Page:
Doctor Diane Johnson created this practice. And later, she’ll share how cultivating respect can affect us at both individual and community level.
Diane Johnson: If we peel back the components of respect there’s something about the simplicity that hopefully it makes it less daunting.
Dacher Keltner: More, after this break.
Welcome back to The Science of Happiness. I’m Dacher Keltner. Today we’re exploring how showing respect and humility can help strengthen our relationships with others, even during tense and uncomfortable conversations.
Our guest is Dr. Omar Guzman, an emergency physician who works in the very hospital that he was born in – in Tulare County, California.
It’s an agricultural community where people have a lot of healthcare needs, but there’s a shortage of providers to care for them.
We asked Omar to try something that might make his everyday interactions more fulfilling, both for him and his patients — a seven step practice for cultivating respect.
Omar, thanks so much for joining us.
Omar Guzman: Yeah. Thank you for having me.
Dacher Keltner: Whenever I teach a large class, I have 500 students and I’m trying to relate to each student and I find like, oops, I don’t connect, or I misfire, didn’t, you know, honor the principles of teaching. Do you ever find that, you know, you feel like you didn’t quite give the respect to a patient you had wanted to, or does that ever happen in your day?
Omar Guzman: Oh, a hundred percent. Yeah. I think, it’s really what we’re incentivized to do. You know the majority of the community that I serve is on a government funded insurance and that creates a deficit in reimbursement for the hospital and so we’re already working with limited resources, and then it sometimes causes you to think of your practice as a business with inputs and outputs. Rather than people’s lives and that’s what leads to you having this moral injury, of doing things that are wrong when you know that they’re wrong because the system forces you to do it and you wanna do what’s right.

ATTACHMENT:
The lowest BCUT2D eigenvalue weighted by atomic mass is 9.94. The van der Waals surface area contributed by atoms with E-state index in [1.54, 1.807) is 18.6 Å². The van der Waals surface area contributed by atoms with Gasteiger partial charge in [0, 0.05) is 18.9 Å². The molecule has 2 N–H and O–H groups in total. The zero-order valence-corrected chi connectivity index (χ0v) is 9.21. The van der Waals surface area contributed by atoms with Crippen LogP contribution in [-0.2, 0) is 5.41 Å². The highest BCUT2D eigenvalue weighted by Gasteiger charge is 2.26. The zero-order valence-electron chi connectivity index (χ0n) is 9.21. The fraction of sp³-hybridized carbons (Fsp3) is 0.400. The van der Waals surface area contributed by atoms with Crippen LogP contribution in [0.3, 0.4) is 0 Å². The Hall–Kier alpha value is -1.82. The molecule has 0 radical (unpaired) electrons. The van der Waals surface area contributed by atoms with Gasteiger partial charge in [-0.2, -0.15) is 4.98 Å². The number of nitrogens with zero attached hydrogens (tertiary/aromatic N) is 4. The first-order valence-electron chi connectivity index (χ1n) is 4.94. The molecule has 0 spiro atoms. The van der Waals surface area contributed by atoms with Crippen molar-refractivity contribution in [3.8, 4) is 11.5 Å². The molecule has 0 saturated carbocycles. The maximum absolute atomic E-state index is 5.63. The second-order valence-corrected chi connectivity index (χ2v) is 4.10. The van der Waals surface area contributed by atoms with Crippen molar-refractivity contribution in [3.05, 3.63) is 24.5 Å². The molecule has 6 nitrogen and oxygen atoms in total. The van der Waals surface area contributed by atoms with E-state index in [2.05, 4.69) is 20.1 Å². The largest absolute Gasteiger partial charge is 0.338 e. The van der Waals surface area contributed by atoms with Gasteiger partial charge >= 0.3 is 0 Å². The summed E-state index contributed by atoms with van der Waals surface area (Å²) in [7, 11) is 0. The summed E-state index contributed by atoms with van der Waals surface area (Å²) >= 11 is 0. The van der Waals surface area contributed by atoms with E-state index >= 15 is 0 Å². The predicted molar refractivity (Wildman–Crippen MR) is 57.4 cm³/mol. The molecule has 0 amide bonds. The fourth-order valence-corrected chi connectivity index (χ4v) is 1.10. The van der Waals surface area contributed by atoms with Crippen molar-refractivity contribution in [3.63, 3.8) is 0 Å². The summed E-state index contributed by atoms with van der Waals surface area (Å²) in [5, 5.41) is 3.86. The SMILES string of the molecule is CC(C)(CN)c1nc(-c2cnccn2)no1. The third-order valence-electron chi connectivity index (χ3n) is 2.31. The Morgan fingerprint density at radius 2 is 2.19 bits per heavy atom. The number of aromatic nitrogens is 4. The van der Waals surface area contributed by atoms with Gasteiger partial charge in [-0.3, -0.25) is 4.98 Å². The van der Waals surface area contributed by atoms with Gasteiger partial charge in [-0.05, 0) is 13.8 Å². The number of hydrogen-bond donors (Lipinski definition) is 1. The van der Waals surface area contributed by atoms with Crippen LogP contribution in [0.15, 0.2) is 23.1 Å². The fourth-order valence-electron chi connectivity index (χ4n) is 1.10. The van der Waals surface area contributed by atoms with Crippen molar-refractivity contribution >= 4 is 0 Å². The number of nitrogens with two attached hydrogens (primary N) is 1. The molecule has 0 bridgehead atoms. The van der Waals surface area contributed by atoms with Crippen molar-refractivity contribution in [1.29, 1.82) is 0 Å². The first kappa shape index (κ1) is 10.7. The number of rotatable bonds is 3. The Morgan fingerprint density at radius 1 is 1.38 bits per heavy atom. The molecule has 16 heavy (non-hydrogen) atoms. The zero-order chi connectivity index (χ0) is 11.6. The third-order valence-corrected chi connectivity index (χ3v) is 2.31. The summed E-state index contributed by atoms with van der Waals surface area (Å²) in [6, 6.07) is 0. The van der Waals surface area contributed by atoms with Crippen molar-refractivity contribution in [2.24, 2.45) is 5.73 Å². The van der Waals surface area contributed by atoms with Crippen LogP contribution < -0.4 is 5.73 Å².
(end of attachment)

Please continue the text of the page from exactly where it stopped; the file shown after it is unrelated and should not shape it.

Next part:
Dacher Keltner: Omar, you used Diane Johnson’s Seven Steps to Respect with a patient with fibromyalgia. Those seven steps include acknowledging there’s an issue. Being authentic and honest, listening deeply, showing empathy, exercising humility, practicing introspection, and then prioritizing, building and sustaining connections.
How did you implement the seven steps and tell us the story about how it went.
Omar Guzman: Well I’m a nocturnist, so I only work night shifts. And so every night we are seeing multiple patients. And in different acuities, some life-threatening, some not as life-threatening. And e try and prioritize those with chief complaints that are going to possibly be life threatening things. And this was just a normal shift and I saw this patient been sitting there for probably an hour wait. I think the chief complaint was like, pain all over their body. I just knew that the reason the patient wasn’t being picked up was because of the chief complaint. And so I picked up the patient. And then I started to kind of think about these seven steps.
Dacher Keltner: How did you do that with this patient? Just the first step of acknowledgement and then kind of bringing your authenticity second step in this interaction.
Omar Guzman: I think just telling myself, you know, you have biases. You need to acknowledge them, put them aside, and you need to listen.
I was trained during the start of where we started acknowledging the opioid crisis so I remember having a lot of arguments with patients about pain medications and whether or not I’d be prescribing them some. And so this brought back a lot of those sentiments and one of the things that we do as physicians unconsciously, is we have our biases.